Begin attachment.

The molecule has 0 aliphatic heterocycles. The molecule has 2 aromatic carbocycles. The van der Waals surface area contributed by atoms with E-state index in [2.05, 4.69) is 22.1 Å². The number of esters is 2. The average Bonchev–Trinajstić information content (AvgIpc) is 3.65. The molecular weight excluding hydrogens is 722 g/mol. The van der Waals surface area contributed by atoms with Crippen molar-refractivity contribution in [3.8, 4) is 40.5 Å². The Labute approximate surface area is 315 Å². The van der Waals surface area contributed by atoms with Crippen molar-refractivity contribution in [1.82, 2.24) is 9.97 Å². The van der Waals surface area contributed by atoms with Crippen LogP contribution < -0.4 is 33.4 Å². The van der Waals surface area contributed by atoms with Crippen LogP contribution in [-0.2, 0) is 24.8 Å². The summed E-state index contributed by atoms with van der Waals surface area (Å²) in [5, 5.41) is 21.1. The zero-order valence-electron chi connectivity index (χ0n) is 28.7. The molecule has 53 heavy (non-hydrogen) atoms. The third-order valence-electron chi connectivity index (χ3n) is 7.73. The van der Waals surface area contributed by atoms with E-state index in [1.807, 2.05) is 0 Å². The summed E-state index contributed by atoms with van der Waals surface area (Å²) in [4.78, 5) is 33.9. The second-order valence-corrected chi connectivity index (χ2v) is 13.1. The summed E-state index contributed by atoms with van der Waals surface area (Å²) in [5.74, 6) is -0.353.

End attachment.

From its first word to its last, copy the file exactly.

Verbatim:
The molecule has 0 aliphatic heterocycles. The molecule has 2 aromatic carbocycles. The van der Waals surface area contributed by atoms with E-state index in [2.05, 4.69) is 22.1 Å². The number of esters is 2. The average Bonchev–Trinajstić information content (AvgIpc) is 3.65. The molecular weight excluding hydrogens is 722 g/mol. The van der Waals surface area contributed by atoms with Crippen molar-refractivity contribution in [3.8, 4) is 40.5 Å². The Labute approximate surface area is 315 Å². The van der Waals surface area contributed by atoms with Crippen molar-refractivity contribution in [1.82, 2.24) is 9.97 Å². The van der Waals surface area contributed by atoms with Crippen LogP contribution < -0.4 is 33.4 Å². The van der Waals surface area contributed by atoms with Crippen LogP contribution in [-0.2, 0) is 24.8 Å². The summed E-state index contributed by atoms with van der Waals surface area (Å²) in [5, 5.41) is 21.1. The zero-order valence-electron chi connectivity index (χ0n) is 28.7. The molecule has 53 heavy (non-hydrogen) atoms. The third-order valence-electron chi connectivity index (χ3n) is 7.73. The van der Waals surface area contributed by atoms with E-state index in [1.807, 2.05) is 0 Å². The summed E-state index contributed by atoms with van der Waals surface area (Å²) in [4.78, 5) is 33.9. The second-order valence-corrected chi connectivity index (χ2v) is 13.1. The summed E-state index contributed by atoms with van der Waals surface area (Å²) in [5.74, 6) is -0.353.